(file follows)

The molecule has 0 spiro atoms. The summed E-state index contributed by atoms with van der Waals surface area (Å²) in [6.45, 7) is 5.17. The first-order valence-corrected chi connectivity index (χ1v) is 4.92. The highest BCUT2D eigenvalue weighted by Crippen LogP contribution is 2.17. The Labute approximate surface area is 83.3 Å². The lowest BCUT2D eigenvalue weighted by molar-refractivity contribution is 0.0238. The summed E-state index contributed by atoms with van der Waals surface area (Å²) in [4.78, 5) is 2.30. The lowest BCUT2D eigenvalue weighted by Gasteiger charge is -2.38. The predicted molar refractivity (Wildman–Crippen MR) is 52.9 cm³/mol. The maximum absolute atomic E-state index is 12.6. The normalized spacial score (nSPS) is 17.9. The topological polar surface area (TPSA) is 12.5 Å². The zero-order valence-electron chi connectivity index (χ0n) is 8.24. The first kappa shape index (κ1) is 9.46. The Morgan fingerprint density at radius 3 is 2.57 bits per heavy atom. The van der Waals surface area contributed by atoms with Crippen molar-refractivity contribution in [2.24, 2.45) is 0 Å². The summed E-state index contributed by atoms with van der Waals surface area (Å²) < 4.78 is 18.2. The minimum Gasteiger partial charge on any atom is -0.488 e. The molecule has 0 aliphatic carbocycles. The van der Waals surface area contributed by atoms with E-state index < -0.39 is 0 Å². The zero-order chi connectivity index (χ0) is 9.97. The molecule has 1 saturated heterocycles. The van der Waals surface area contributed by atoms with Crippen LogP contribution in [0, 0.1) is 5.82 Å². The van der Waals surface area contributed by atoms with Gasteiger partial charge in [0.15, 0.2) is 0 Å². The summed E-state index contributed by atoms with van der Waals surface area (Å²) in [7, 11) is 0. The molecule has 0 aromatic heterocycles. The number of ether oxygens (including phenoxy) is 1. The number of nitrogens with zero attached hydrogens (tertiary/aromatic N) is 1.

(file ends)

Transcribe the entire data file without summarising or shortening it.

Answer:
The molecule has 0 spiro atoms. The summed E-state index contributed by atoms with van der Waals surface area (Å²) in [6.45, 7) is 5.17. The first-order valence-corrected chi connectivity index (χ1v) is 4.92. The highest BCUT2D eigenvalue weighted by Crippen LogP contribution is 2.17. The Labute approximate surface area is 83.3 Å². The lowest BCUT2D eigenvalue weighted by molar-refractivity contribution is 0.0238. The summed E-state index contributed by atoms with van der Waals surface area (Å²) in [4.78, 5) is 2.30. The lowest BCUT2D eigenvalue weighted by Gasteiger charge is -2.38. The predicted molar refractivity (Wildman–Crippen MR) is 52.9 cm³/mol. The maximum absolute atomic E-state index is 12.6. The normalized spacial score (nSPS) is 17.9. The topological polar surface area (TPSA) is 12.5 Å². The zero-order valence-electron chi connectivity index (χ0n) is 8.24. The first kappa shape index (κ1) is 9.46. The Morgan fingerprint density at radius 3 is 2.57 bits per heavy atom. The van der Waals surface area contributed by atoms with Crippen molar-refractivity contribution in [2.24, 2.45) is 0 Å². The summed E-state index contributed by atoms with van der Waals surface area (Å²) < 4.78 is 18.2. The minimum Gasteiger partial charge on any atom is -0.488 e. The molecule has 0 aliphatic carbocycles. The van der Waals surface area contributed by atoms with E-state index < -0.39 is 0 Å². The zero-order chi connectivity index (χ0) is 9.97. The molecule has 1 saturated heterocycles. The van der Waals surface area contributed by atoms with Crippen LogP contribution in [0, 0.1) is 5.82 Å². The van der Waals surface area contributed by atoms with Gasteiger partial charge in [0.15, 0.2) is 0 Å². The summed E-state index contributed by atoms with van der Waals surface area (Å²) in [7, 11) is 0. The molecule has 0 aromatic heterocycles. The number of ether oxygens (including phenoxy) is 1. The number of nitrogens with zero attached hydrogens (tertiary/aromatic N) is 1.